Monday, November 16, 2015 Gabby Bill 0 Comments

When I was 5 years old, my mom enrolled me in tennis camp for the summer. Even though I got my two front teeth knocked out on day one (I was too busy staring into the sky, day-dreaming when the instructor served me the ball), I loved it. The next summer, I went to computer camp, and the year after it was art camp. During the school year, I enjoyed doing my homework, took dance lessons, had a part in every school play and asked my mom if I could enroll in gymnastics and horseback riding (she said no to those). In my spare time, I wrote books and drew all the illustrations, and I loved helping my mom in the kitchen on the rare occasions that we'd bake or make a home-cooked meal. No matter what my mom threw at me - roller blading, bike riding, attending baseball games, craft projects - I pretty much loved it all. It got to the point where she'd jokingly tell her friends that she thought she could stick me in a pile of mud and I'd have a grand old time.

Fast forward to adult life, and perhaps unsurprisingly, this behavior has followed me. I still love trying new things and very rarely stumble upon an activity or event I dislike (I have found one exception to this rule and that is camping - sleeping in a tent with bugs and bears...no thank you).

But as much as this makes me a fun person to be around, this passion for many things has turned out to be tricky when it comes to my career.

When I was 14 years old, I started my own online magazine on AOL and ran it for four years as editor-in-chief. I loved doing it, so I decided to major in journalism in college. But by junior year, I was bored. I felt like I had "mastered" journalism (clearly I hadn't, but that's how I felt), and I was ready for a new challenge. So I added a business minor and when I graduated, I got a job in public relations, a tangentially related field. That was fun...for a little while...but I got bored then, too. Cue grad school.

I've established a pattern in my life and career so far where I choose a subject I'm incredibly interested in, dive SO deep and immerse myself in it, and then at some undefined point (a year, five years?) later, get completely bored with the subject and start searching for some new challenge to tackle.

I remember a conversation I had with my former boss and mentor, Bryan - there's going to be a whole post about him soon, as he is the epitome of a great boss - where I told him I was worried that my resume was going to start looking scattered. If I kept up this pattern of changing careers every three years, were employers going to start viewing me negatively? Bryan wasn't so sure I had established a pattern yet, but he did agree that it might look fishy if I continued to jump around.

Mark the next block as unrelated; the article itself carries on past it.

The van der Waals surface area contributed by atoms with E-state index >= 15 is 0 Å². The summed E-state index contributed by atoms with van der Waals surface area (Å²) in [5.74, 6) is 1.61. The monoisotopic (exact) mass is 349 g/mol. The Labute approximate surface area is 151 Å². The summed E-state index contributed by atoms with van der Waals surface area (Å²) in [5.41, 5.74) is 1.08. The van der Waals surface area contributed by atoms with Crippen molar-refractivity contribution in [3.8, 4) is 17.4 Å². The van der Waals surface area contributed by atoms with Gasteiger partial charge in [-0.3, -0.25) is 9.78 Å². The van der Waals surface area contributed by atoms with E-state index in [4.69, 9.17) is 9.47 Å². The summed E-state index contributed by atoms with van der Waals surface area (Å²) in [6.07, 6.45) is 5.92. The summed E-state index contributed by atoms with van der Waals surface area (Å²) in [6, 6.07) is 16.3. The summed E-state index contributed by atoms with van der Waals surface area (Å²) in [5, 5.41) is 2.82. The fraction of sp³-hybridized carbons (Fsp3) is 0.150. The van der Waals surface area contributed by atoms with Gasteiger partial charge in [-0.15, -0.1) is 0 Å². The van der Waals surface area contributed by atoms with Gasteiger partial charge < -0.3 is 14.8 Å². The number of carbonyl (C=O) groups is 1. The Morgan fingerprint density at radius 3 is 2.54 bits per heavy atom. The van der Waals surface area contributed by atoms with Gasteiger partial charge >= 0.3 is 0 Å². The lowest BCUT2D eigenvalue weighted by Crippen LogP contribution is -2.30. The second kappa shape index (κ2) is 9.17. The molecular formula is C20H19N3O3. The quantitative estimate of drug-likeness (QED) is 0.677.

I thought I was broken. I thought I was confused about what I really wanted. Or that I was indecisive. I told myself a host of negative things and wondered how others could be so sure about the one thing they wanted to do with their life.

It was only a few months ago that I really started challenging this thinking and wondering why it was that we are expected to find just one thing we're passionate about and pursue it with rigor for the entirety of our lives. And then yesterday my friend Allison shared this amazing TED talk with me that had me nodding my head and smiling for nearly a full 12 minutes. Give it a watch:

"I'VE FOUND MY PEOPLE," I screamed inside my head. "I'M A MULTIPOTENTIALITE!"

How freeing to know we're a "we," not a "me." That there's truth to the statement that you don't have to choose one, narrow course for your career if that's not what works for you. How freeing to realize that this behavior is not only normal, but pretty darn valuable for the perspectives and breadth people with diverse interests can bring to a work situation.

The lesson here goes back to something I said in my first post: that I had spent too much of my career thus far following the path I thought I should be on. Societal cues always told me I had to pick one thing for my career, and I felt pressure to conform. But the truth is that I can build my career in whatever fashion works for me, fulfills me and continually inspires me.

This doesn't mean I may not have my work cut out for me if it comes to explaining this behavior to an employer. That said, it's common knowledge today that the "spray and pray" resume method isn't very effective, so if I'm going to get my job through networking anyway, I feel confident that a good elevator pitch can help me explain my multipotentialite-isms. Hey, if Madonna can reinvent herself every five years, can't we all?

What do you think about the concept of a multipotentialite? Does that resonate with you, or are you more of a specialist? What are you most passionate about when it comes to your career?

Gabrielle "Gabby" Bill is a career coach and consultant who believes everyone should be working in a job that leaves them feeling fulfilled. She coaches groups and individuals through a reflection process, uncovering often hidden motivations, values, goals and skills as they relate to their career. These reflections are then parlayed into concrete action plans to guide clients through the process of finding, creating and landing their dream jobs. You can learn more about her services by visiting www.gabriellebill.com